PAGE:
Infantino refloats idea of using algorithm to set soccer player transfer fees in $10 billion market

GENEVA (AP) — FIFA wants to open debate on setting soccer transfer fees by algorithm instead of the historic way of two clubs negotiating a market value price for contracted players.

FIFA president Gianni Infantino used his address to its annual law conference that closed Friday in Tokyo to refloat an idea that has circulated for several years about reforms in the global transfer market that is now worth more than $10 billion annually.

“Now more than ever it is fundamental for us to talk about these and other topics,” Infantino told soccer lawyers.

“For example, to discuss about the possibility to use an algorithm to estimate the fair value of transfer fees in order to increase transparency in the transfer system and help the football stakeholders,” the FIFA leader said.

It is unclear how a FIFA-approved method of setting fees would be accepted by clubs who would have their selling options limited, or how it would comply with competition law in the European Union.

A ruling from the EU’s court of justice in Luxembourg in the Super League case six weeks ago did not give soccer bodies UEFA and FIFA the total victory they wanted for their regulatory power.

FIFA’s interest in a price-setting algorithm has aired occasionally since it set up a transfer task force in 2017 reporting to a committee that included delegates from clubs, leagues and player unions. No proposal followed.

That same year, a record transfer deal was agreed that still stands — the 222 million euros (now $241 million) Paris Saint-Germain paid Barcelona for Brazil forward Neymar.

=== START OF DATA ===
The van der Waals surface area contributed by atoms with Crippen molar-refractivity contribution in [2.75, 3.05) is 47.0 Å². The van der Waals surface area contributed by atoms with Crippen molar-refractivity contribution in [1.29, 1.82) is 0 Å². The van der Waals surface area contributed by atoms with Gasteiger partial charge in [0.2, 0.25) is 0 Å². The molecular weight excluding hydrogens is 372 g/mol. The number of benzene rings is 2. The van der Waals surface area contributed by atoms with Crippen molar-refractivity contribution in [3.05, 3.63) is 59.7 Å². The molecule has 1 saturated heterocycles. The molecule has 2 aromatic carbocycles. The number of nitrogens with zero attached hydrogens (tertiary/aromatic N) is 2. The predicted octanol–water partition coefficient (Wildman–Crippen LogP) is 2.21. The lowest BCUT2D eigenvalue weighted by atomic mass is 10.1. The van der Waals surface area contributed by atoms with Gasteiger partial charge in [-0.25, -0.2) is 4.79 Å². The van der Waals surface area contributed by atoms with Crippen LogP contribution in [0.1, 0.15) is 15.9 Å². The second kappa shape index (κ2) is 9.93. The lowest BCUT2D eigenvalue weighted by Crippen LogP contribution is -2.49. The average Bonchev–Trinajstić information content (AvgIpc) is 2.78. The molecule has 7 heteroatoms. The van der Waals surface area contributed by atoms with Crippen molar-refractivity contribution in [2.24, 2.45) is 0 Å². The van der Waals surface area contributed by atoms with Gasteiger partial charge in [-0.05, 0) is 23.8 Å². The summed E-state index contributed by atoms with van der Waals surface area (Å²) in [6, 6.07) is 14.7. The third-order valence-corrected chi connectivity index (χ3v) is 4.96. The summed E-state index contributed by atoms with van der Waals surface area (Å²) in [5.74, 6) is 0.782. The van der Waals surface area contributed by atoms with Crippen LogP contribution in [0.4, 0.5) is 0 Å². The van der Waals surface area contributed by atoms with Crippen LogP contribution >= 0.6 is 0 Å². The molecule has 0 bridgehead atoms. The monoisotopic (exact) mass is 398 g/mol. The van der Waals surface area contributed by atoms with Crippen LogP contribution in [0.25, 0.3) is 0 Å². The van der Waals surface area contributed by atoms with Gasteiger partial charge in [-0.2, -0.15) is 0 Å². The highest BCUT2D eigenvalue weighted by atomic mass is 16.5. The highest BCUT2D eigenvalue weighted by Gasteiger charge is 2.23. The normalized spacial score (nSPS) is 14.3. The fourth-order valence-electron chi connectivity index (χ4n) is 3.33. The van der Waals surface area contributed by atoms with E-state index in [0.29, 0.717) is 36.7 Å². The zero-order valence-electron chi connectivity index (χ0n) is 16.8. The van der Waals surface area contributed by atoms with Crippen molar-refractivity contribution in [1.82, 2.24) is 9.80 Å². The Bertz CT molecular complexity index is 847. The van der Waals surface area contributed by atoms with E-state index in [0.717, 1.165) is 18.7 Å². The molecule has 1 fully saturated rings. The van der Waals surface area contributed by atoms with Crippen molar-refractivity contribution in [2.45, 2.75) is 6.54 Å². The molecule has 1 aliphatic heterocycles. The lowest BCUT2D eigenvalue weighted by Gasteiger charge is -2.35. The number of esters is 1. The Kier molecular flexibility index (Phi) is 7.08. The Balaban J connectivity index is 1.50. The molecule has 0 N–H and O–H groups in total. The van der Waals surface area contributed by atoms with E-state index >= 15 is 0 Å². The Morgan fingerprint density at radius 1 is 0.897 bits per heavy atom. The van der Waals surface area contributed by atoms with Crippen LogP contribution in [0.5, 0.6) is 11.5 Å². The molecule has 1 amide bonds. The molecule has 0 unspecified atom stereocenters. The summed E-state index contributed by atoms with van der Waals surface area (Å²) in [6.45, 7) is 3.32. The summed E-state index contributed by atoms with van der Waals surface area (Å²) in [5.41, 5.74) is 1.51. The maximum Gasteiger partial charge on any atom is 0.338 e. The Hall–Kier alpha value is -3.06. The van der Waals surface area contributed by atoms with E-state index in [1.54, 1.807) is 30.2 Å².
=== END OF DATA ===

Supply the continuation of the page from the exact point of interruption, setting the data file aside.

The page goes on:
Weeks later, Kylian Mbappé also joined PSG from France’s then-champion Monaco in a deal valued at about 180 million euros (now $196 million). No other transfer fee paid since has come close and PSG could get no fee at all if Mbappé leaves as a free agent when his contract expires in June.

FIFA spends millions of dollars each year helping fund a masters course and soccer research unit at the University of Neuchâtel in Switzerland which says it has worked on a transfer value algorithm since 2010.

The International Centre for Sports Studies (CIES) currently puts values of at least 250 million euros ($272 million) on Real Madrid’s Jude Bellingham and Vinícius Júnior, plus Manchester City forward Erling Haaland. The ranking assumes valuations for players if they have at least three years left on their contract.

The CIES research method weighs factors including the player’s age, length of contract and international record, and the context of their clubs and global economy.

Lower values are placed on the top-ranked players judged by the soccer industry website Transfermarkt.

Bellingham, Haaland and Mbappé currently have market values of 180 million euros ($196 million) with Transfermarkt — a difference of tens of millions of euros (dollars) compared to the algorithm.

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